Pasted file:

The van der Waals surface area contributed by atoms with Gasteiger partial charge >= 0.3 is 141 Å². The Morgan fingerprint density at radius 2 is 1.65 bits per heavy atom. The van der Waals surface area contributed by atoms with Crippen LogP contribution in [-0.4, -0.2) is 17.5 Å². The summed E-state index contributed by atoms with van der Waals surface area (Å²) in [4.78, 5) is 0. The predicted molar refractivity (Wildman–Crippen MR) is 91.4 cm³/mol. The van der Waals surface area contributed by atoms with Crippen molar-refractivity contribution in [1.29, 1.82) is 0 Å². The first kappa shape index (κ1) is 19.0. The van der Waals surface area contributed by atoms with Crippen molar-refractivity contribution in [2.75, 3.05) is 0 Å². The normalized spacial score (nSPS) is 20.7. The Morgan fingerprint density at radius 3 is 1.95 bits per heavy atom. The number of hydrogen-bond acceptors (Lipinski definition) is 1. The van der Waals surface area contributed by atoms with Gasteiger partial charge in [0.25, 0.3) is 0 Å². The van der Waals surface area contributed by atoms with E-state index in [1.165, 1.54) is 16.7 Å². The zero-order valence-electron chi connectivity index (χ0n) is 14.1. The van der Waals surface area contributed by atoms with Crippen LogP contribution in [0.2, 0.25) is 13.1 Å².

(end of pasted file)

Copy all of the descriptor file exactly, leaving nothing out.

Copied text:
The van der Waals surface area contributed by atoms with Gasteiger partial charge >= 0.3 is 141 Å². The Morgan fingerprint density at radius 2 is 1.65 bits per heavy atom. The van der Waals surface area contributed by atoms with Crippen LogP contribution in [-0.4, -0.2) is 17.5 Å². The summed E-state index contributed by atoms with van der Waals surface area (Å²) in [4.78, 5) is 0. The predicted molar refractivity (Wildman–Crippen MR) is 91.4 cm³/mol. The van der Waals surface area contributed by atoms with Crippen molar-refractivity contribution in [1.29, 1.82) is 0 Å². The first kappa shape index (κ1) is 19.0. The van der Waals surface area contributed by atoms with Crippen molar-refractivity contribution in [2.75, 3.05) is 0 Å². The normalized spacial score (nSPS) is 20.7. The Morgan fingerprint density at radius 3 is 1.95 bits per heavy atom. The number of hydrogen-bond acceptors (Lipinski definition) is 1. The van der Waals surface area contributed by atoms with Gasteiger partial charge in [0.25, 0.3) is 0 Å². The van der Waals surface area contributed by atoms with E-state index in [1.165, 1.54) is 16.7 Å². The zero-order valence-electron chi connectivity index (χ0n) is 14.1. The van der Waals surface area contributed by atoms with Crippen LogP contribution in [0.2, 0.25) is 13.1 Å².